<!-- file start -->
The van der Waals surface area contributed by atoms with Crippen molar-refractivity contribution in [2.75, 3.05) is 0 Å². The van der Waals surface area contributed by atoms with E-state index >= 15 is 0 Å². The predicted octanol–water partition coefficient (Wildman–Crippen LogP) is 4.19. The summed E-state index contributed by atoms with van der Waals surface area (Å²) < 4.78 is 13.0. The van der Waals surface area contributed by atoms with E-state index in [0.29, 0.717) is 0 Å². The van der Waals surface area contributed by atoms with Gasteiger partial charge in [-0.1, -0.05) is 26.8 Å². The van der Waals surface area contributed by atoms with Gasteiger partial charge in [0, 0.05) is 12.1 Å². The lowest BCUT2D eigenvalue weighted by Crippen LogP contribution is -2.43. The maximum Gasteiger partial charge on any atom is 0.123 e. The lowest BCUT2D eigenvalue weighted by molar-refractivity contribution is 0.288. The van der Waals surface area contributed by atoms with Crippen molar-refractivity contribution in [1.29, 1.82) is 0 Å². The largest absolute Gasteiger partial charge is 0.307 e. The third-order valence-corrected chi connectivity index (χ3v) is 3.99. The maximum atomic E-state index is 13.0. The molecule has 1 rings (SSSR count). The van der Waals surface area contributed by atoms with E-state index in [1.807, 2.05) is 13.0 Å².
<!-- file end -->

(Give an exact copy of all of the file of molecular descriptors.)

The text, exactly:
The van der Waals surface area contributed by atoms with Crippen molar-refractivity contribution in [2.75, 3.05) is 0 Å². The van der Waals surface area contributed by atoms with E-state index >= 15 is 0 Å². The predicted octanol–water partition coefficient (Wildman–Crippen LogP) is 4.19. The summed E-state index contributed by atoms with van der Waals surface area (Å²) < 4.78 is 13.0. The van der Waals surface area contributed by atoms with E-state index in [0.29, 0.717) is 0 Å². The van der Waals surface area contributed by atoms with Gasteiger partial charge in [-0.1, -0.05) is 26.8 Å². The van der Waals surface area contributed by atoms with Gasteiger partial charge in [0, 0.05) is 12.1 Å². The lowest BCUT2D eigenvalue weighted by Crippen LogP contribution is -2.43. The maximum Gasteiger partial charge on any atom is 0.123 e. The lowest BCUT2D eigenvalue weighted by molar-refractivity contribution is 0.288. The van der Waals surface area contributed by atoms with Crippen molar-refractivity contribution in [1.29, 1.82) is 0 Å². The largest absolute Gasteiger partial charge is 0.307 e. The third-order valence-corrected chi connectivity index (χ3v) is 3.99. The maximum atomic E-state index is 13.0. The molecule has 1 rings (SSSR count). The van der Waals surface area contributed by atoms with E-state index in [1.807, 2.05) is 13.0 Å².